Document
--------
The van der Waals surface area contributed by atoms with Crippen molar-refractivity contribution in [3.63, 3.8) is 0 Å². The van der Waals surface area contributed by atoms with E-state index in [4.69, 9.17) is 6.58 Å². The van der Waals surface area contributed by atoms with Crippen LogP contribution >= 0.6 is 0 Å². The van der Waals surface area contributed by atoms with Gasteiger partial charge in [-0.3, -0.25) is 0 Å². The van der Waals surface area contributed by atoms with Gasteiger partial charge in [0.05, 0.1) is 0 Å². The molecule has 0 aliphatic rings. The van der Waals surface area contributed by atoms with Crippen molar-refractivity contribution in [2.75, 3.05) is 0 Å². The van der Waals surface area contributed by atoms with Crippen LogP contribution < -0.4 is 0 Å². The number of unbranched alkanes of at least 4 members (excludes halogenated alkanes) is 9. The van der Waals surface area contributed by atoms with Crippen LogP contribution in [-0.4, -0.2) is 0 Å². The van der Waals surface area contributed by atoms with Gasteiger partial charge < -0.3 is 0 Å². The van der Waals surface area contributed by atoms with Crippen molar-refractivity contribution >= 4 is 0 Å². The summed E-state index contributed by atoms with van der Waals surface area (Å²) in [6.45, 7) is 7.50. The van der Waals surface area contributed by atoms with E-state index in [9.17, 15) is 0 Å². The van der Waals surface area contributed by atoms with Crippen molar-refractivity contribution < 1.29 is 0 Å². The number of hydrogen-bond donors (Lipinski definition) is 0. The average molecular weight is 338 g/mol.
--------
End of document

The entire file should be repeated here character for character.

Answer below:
The van der Waals surface area contributed by atoms with Crippen molar-refractivity contribution in [3.63, 3.8) is 0 Å². The van der Waals surface area contributed by atoms with E-state index in [4.69, 9.17) is 6.58 Å². The van der Waals surface area contributed by atoms with Crippen LogP contribution >= 0.6 is 0 Å². The van der Waals surface area contributed by atoms with Gasteiger partial charge in [-0.3, -0.25) is 0 Å². The van der Waals surface area contributed by atoms with Gasteiger partial charge in [0.05, 0.1) is 0 Å². The molecule has 0 aliphatic rings. The van der Waals surface area contributed by atoms with Crippen molar-refractivity contribution in [2.75, 3.05) is 0 Å². The van der Waals surface area contributed by atoms with Crippen LogP contribution < -0.4 is 0 Å². The number of unbranched alkanes of at least 4 members (excludes halogenated alkanes) is 9. The van der Waals surface area contributed by atoms with Crippen LogP contribution in [-0.4, -0.2) is 0 Å². The van der Waals surface area contributed by atoms with Gasteiger partial charge < -0.3 is 0 Å². The van der Waals surface area contributed by atoms with Crippen molar-refractivity contribution >= 4 is 0 Å². The summed E-state index contributed by atoms with van der Waals surface area (Å²) in [6.45, 7) is 7.50. The van der Waals surface area contributed by atoms with E-state index in [9.17, 15) is 0 Å². The van der Waals surface area contributed by atoms with Crippen molar-refractivity contribution < 1.29 is 0 Å². The number of hydrogen-bond donors (Lipinski definition) is 0. The average molecular weight is 338 g/mol.